Degree Name

Master of Economics by Research


School of Economics, Faculty of Commerce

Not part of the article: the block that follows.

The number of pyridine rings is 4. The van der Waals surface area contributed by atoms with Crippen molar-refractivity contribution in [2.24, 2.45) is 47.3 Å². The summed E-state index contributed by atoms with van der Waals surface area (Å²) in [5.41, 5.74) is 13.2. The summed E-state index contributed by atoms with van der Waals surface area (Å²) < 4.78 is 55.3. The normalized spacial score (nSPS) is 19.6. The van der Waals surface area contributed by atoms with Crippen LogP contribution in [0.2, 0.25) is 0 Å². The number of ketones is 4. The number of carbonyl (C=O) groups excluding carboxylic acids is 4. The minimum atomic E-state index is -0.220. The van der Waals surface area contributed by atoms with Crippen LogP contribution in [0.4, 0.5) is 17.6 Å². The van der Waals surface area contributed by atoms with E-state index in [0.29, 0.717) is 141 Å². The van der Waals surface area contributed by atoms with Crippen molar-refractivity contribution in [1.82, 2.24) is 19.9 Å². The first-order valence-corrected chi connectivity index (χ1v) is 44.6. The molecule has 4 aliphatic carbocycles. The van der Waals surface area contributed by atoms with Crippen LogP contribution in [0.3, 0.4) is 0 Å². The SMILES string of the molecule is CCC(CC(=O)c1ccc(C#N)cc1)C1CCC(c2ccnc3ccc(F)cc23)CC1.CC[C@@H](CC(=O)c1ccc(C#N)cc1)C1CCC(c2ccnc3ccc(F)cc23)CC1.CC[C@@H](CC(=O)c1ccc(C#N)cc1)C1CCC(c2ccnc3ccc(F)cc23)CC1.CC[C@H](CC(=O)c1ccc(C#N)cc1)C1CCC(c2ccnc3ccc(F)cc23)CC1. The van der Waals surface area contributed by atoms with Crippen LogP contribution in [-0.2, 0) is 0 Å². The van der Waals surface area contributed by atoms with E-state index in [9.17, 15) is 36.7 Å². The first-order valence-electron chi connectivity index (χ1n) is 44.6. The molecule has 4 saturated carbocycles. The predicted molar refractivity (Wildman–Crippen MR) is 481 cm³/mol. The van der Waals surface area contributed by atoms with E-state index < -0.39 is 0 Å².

The market-oriented economic reforms that started in 1978 have greatly transformed the Chinese economy. China’s GDP has increased tenfold since 1978 while the per capita income has grown at an average annual rate of more than 8% over the last three decades, drastically reducing poverty. China’s foreign trade has grown faster than its GDP for the past 25 years (Chen and Li, 2000). Although industrial emissions increased in absolute terms that has been a noticeable reduction in per capita emissions especially after 1997. The major objective of this thesis is to study the nexus of trade, economic growth, and the environment in China during the period from 1990 to 2007. There are two interrelated hypotheses to be tested for this purpose: (1) The Environmental Kuznets Curve (EKC) hypothesis and (2) Trade liberalisation in China had a short term negative effect on the environment and a long term positive effect based on the assumption that externality can be internalised and that an EKC exists in China. Both quadratic and cubic EKC models were used to capture the relationship between the per capita of income and the per capita of four industrial pollution emissions (SO2, smoke, dust, and COD). Due to an unbalanced development among the regions, this study grouped the whole country into three regions to examine the impact of a geographic location. The fixed effect and panel data were used. The results showed that an inverted-U shaped relationship as hypothesised by the EKC quadratic model in the case of SO2 exists, with a turning point at per capita GDP of 6,376 yuan, while N-shaped curves were found for smoke, dust and COD in different regions. The results also showed that the more developed coastal region appears to have a turning point at a higher income level than the less developed central and western regions. To study the impact of trade liberalisation on the environment, this study adopted a modified version of Dean’s (2002) simultaneous model using a disaggregated sample based on above and below the turning point of the EKC. The Two-Stage Least Squares method was used. The results from the overall sample showed that the scale effects outweighed the technique effects for air pollutant (SO2) and water pollutant (COD), which is evidence for the pollution haven hypothesis. The split sample provided limited support for the EKC hypothesis where a rising level of income at the provincial level via an increased level of international trade was associated with falling emissions from the technique effect, so that rising income among the provinces tended to show a superior performance. In order to harmonise development stricter environmental regulations must be associated with growing incomes because they may provide the motivation for better production techniques.

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